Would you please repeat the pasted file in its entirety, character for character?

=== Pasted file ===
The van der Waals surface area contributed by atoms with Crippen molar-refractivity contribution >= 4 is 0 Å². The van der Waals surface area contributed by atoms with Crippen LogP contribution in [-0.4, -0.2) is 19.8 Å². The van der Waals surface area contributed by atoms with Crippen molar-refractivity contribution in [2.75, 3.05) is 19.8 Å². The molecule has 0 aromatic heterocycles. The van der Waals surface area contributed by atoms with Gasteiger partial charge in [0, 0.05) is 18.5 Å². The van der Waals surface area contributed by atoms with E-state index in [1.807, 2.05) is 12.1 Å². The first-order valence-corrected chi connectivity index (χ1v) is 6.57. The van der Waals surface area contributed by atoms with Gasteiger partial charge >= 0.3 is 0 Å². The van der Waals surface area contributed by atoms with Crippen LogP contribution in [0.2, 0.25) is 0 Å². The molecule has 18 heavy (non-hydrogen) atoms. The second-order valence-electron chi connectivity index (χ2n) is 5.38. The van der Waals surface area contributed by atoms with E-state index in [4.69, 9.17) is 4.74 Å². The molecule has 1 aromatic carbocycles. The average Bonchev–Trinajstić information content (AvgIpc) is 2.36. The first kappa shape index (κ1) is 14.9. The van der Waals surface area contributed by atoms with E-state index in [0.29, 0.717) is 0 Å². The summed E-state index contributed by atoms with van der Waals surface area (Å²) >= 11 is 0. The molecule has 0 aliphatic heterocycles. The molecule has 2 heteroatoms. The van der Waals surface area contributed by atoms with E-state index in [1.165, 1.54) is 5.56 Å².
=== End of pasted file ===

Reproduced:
The van der Waals surface area contributed by atoms with Crippen molar-refractivity contribution >= 4 is 0 Å². The van der Waals surface area contributed by atoms with Crippen LogP contribution in [-0.4, -0.2) is 19.8 Å². The van der Waals surface area contributed by atoms with Crippen molar-refractivity contribution in [2.75, 3.05) is 19.8 Å². The molecule has 0 aromatic heterocycles. The van der Waals surface area contributed by atoms with Gasteiger partial charge in [0, 0.05) is 18.5 Å². The van der Waals surface area contributed by atoms with E-state index in [1.807, 2.05) is 12.1 Å². The first-order valence-corrected chi connectivity index (χ1v) is 6.57. The van der Waals surface area contributed by atoms with Gasteiger partial charge >= 0.3 is 0 Å². The van der Waals surface area contributed by atoms with Crippen LogP contribution in [0.2, 0.25) is 0 Å². The molecule has 18 heavy (non-hydrogen) atoms. The second-order valence-electron chi connectivity index (χ2n) is 5.38. The van der Waals surface area contributed by atoms with E-state index in [4.69, 9.17) is 4.74 Å². The molecule has 1 aromatic carbocycles. The average Bonchev–Trinajstić information content (AvgIpc) is 2.36. The first kappa shape index (κ1) is 14.9. The van der Waals surface area contributed by atoms with E-state index in [0.29, 0.717) is 0 Å². The summed E-state index contributed by atoms with van der Waals surface area (Å²) >= 11 is 0. The molecule has 0 aliphatic heterocycles. The molecule has 2 heteroatoms. The van der Waals surface area contributed by atoms with E-state index in [1.165, 1.54) is 5.56 Å².